Rating: Two Thumbs Up, Required Reading, with a note of caution.
This book review is hard for me to explain. On the one hand I want to say, go, go, go buy this book. On the other hand this book is not like Fooled By Randomness. Fooled By Randomness I feel was a book written because Taleb had some interesting musings. A book to amuse. The Black Swan is when Taleb gets on his soap box, explains, teaches, and rants.
It was funny at one point in the book Taleb points out how Merton Scholes sent Taleb a seven page discussion on how Taleb was a bozo, at least that is how I interpret the comment. I have people sending me email and comments on how I am a bozo, but I have as of yet not received seven pages. When you receive seven pages you pushed on somebody’s hot button.
And that is the point of the book, to push people’s hot buttons. The Black Swan is taking aim right dead and center on many things that we consider as fact. I can see why on Amazon The Black Swan gets a lack luster rating, as Taleb steps on people’s feet. This book reminds me of A New Kind of Science, and how it also is receiving lack luster ratings. The problem with Taleb’s book and Wolfram’s book is that they push the envelope. These books are pushing towards explaining the world using a different metaphor. And while many would like to consider themselves open-minded, the reality is, as my friend says, science itself has become a religion.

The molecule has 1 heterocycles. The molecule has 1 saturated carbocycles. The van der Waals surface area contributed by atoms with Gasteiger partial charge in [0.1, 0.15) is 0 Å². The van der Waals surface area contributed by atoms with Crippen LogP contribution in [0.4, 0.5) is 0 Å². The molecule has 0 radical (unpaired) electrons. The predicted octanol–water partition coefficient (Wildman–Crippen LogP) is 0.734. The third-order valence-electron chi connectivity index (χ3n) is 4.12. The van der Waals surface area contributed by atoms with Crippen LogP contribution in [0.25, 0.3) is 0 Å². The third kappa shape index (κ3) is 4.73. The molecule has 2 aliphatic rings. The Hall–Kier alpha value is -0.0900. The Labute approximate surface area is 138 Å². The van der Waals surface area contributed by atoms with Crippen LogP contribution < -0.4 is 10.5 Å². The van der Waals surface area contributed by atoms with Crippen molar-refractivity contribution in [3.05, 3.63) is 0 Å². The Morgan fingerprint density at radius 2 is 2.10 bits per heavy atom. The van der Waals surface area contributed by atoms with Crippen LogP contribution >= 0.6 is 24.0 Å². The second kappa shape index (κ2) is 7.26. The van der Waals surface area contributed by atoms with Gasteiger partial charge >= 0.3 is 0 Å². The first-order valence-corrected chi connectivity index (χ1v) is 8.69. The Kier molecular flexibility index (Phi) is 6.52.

To get an idea of what I am trying to point out, consider a very popular quant question.
If a family has two children and there is a boy in the family, what is the probability that there is a girl? 1/2 or 2/3?
What is the answer? Take a moment…
Ok, so is it 1/2 or 2/3? My first answer was no friggen idea because I have no idea what the bias is to having a girl or a boy, which by the way is not 50-50, but biased towards a boy. Yet by asking this question and assuming a 50-50 distribution between boys and girls you are biasing the answer. How can somebody think of another approach when you are biased towards 50-50? Answer is that you can’t, and that is what Taleb gets at, and it seems apparent whenever he refers to “Fat Tony.”
Of course you could argue this is just a thinking problem. But again the thinking problem is biasing you to think in a direction that might not be correct. If you look at some of the psychological aspects Taleb points out that people like to think in a way that fits a narrative. Thus people will use this thinking problem approach in real life when it does not apply.
So in essence this book is asking the question, “Do you believe in empiricism or or not?” If you want to believe in empiricism then The Black Swan is a fabulous book. If on the other hand you are convinced by your models you might as well use The Black Swan as a paper weight.
What I can say about this book is that it is one the few that I am rereading right away. I never realized how much of an empiricist I was until I read this book, and thus will reread the book to make sure I completely understood what he was writing about.
Thus I give this book a two thumbs up review and a required reading for anybody that wants to trade.